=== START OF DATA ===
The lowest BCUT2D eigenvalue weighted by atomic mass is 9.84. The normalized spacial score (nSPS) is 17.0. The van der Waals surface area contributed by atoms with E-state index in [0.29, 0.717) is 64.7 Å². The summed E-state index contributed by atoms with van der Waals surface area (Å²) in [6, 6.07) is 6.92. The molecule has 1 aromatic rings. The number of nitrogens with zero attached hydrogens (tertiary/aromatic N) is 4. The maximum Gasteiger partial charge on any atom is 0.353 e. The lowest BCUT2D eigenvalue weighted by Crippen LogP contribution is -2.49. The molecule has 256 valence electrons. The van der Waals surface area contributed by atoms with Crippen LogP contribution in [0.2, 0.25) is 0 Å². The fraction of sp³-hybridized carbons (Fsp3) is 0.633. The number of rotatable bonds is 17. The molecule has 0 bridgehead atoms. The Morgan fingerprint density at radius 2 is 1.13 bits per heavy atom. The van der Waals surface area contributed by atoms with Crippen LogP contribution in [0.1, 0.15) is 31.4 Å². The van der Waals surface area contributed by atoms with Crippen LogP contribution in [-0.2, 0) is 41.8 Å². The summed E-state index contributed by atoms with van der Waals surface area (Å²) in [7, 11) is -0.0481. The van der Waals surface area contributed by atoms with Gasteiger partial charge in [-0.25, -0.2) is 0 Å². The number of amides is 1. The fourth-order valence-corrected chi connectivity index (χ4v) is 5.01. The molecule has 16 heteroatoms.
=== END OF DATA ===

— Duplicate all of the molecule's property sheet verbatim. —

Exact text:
The lowest BCUT2D eigenvalue weighted by atomic mass is 9.84. The normalized spacial score (nSPS) is 17.0. The van der Waals surface area contributed by atoms with E-state index in [0.29, 0.717) is 64.7 Å². The summed E-state index contributed by atoms with van der Waals surface area (Å²) in [6, 6.07) is 6.92. The molecule has 1 aromatic rings. The number of nitrogens with zero attached hydrogens (tertiary/aromatic N) is 4. The maximum Gasteiger partial charge on any atom is 0.353 e. The lowest BCUT2D eigenvalue weighted by Crippen LogP contribution is -2.49. The molecule has 256 valence electrons. The van der Waals surface area contributed by atoms with Crippen LogP contribution in [0.2, 0.25) is 0 Å². The fraction of sp³-hybridized carbons (Fsp3) is 0.633. The number of rotatable bonds is 17. The molecule has 0 bridgehead atoms. The Morgan fingerprint density at radius 2 is 1.13 bits per heavy atom. The van der Waals surface area contributed by atoms with Crippen LogP contribution in [0.1, 0.15) is 31.4 Å². The van der Waals surface area contributed by atoms with Crippen LogP contribution in [-0.2, 0) is 41.8 Å². The summed E-state index contributed by atoms with van der Waals surface area (Å²) in [7, 11) is -0.0481. The van der Waals surface area contributed by atoms with Gasteiger partial charge in [-0.25, -0.2) is 0 Å². The number of amides is 1. The fourth-order valence-corrected chi connectivity index (χ4v) is 5.01. The molecule has 16 heteroatoms.